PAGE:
European Member States remain constrained by European economic governance – a maze of rules impacting their fiscal and socio-economic policies. Highly intertwined with an annual cycle of coordination known as the European Semester, Europe’s “three pillars” governance system aims to enforce fiscal discipline, ensure macroeconomic surveillance, and facilitate socio-economic coordination.
This publication looks at rules in place, their legal foundation and how Europe can best reform them. This primer helps the reader better understand European economic governance by:
Clarifying the main elements within the legislative framework, provided in Part 1 – The Maze. It includes a presentation of the primary and secondary legislation as well as extra-legislative and interpretive documents that comprise the framework for fiscal surveillance (Pillar I), macroeconomic surveillance (Pillar II) and socio-economic coordination (Pillar III).
Discussing procedures to reform its different components as contained in Part 2 – The Navigation. It includes a discussion on why fiscal rules need to remain frozen and what needs to be reformed in the short and long run.
- Europe faces serious environmental, economic and social challenges that require a rethink on public intervention. But European governments’ are not free to do as they wish. Fiscal and socio-economic policies they devise are constrained by a self-imposed maze of rules that comprise European economic governance.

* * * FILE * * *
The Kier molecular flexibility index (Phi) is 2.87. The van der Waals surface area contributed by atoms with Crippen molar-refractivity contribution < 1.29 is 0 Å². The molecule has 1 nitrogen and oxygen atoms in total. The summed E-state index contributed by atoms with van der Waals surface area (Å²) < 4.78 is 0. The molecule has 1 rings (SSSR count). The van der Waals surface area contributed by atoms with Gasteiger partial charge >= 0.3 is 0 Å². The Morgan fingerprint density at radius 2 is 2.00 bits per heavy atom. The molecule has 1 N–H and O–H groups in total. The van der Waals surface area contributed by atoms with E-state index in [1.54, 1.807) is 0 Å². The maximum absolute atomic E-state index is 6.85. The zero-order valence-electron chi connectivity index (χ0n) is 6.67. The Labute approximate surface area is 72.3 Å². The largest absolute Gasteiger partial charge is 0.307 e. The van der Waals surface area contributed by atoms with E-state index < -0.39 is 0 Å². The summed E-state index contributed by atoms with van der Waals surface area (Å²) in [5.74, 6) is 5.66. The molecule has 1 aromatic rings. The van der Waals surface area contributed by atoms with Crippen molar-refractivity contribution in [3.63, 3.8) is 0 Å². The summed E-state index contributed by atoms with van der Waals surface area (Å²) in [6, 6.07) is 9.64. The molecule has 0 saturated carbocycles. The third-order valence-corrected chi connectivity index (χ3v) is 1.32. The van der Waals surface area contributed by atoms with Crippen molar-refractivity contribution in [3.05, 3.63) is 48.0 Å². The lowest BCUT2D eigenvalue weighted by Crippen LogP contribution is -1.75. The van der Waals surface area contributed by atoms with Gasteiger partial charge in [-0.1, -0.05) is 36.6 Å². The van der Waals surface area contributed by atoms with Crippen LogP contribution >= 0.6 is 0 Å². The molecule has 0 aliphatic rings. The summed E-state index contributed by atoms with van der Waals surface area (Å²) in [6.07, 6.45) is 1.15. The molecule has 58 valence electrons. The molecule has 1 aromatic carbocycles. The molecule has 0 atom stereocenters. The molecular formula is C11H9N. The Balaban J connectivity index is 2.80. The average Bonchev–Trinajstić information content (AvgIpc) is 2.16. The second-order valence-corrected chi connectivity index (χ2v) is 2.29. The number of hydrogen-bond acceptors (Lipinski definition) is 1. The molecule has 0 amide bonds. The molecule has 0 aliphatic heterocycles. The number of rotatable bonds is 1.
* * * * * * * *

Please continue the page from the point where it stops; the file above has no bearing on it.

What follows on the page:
- European economic governance is a multilateral and three-pillar system aimed at (i) enforcing fiscal surveillance, (ii) ensuring macroeconomic surveillance and (iii) facilitating socio-economic coordination. These pillars are grounded in primary legislation (i.e. articles of the EU treaties), developed in secondary legislation (i.e. regulation, directive) and refined via extra-legislative interpretive documents (e.g. code of conduct, commonly agreed positions).
- To allow Member States to respond to the Covid-19 pandemic, the European Union has put on ice for 2020 and 2021 its fiscal rulebook via the activation of the general escape clause of the Stability and Growth Pact (SGP). At the time of writing, a debate takes place on the appropriate timing to reactivate EU fiscal rules and on whether they should be reformed first – and to what extent as different legislative procedures could apply.
- A thorough understanding of the policy maze is the first step to any meaningful effort to reform it. To grasp its complexity, Finance Watch provides in this primer the key elements of the European economic governance as well as the main procedures to reform its prominent fiscal pillar. Reform measures needed now are:
- Tweaking the Stability and Growth Pact Code of Conduct: the low-hanging fruit that would clarify escape clauses and ease existing flexibilities, but would fail to address fiscal rules’ main flaws.
- Transforming both arms of the Stability and Growth Pact via the Ordinary Legislative Procedure: to improve flexibility for sustainable public investment, as well as better account for public spending quality and reduce ill-timed debt-reduction pressures, among others.
- Rewriting the European treaties via the ordinary or simplified revision procedures: needed if we are to scrap or relax the core numerical fiscal rules – maximum 3% deficit-to-GDP ratio and 60% debt-to-GDP ratio – and integrate the sustainability imperative at the heart of the fiscal and socio-economic pillars.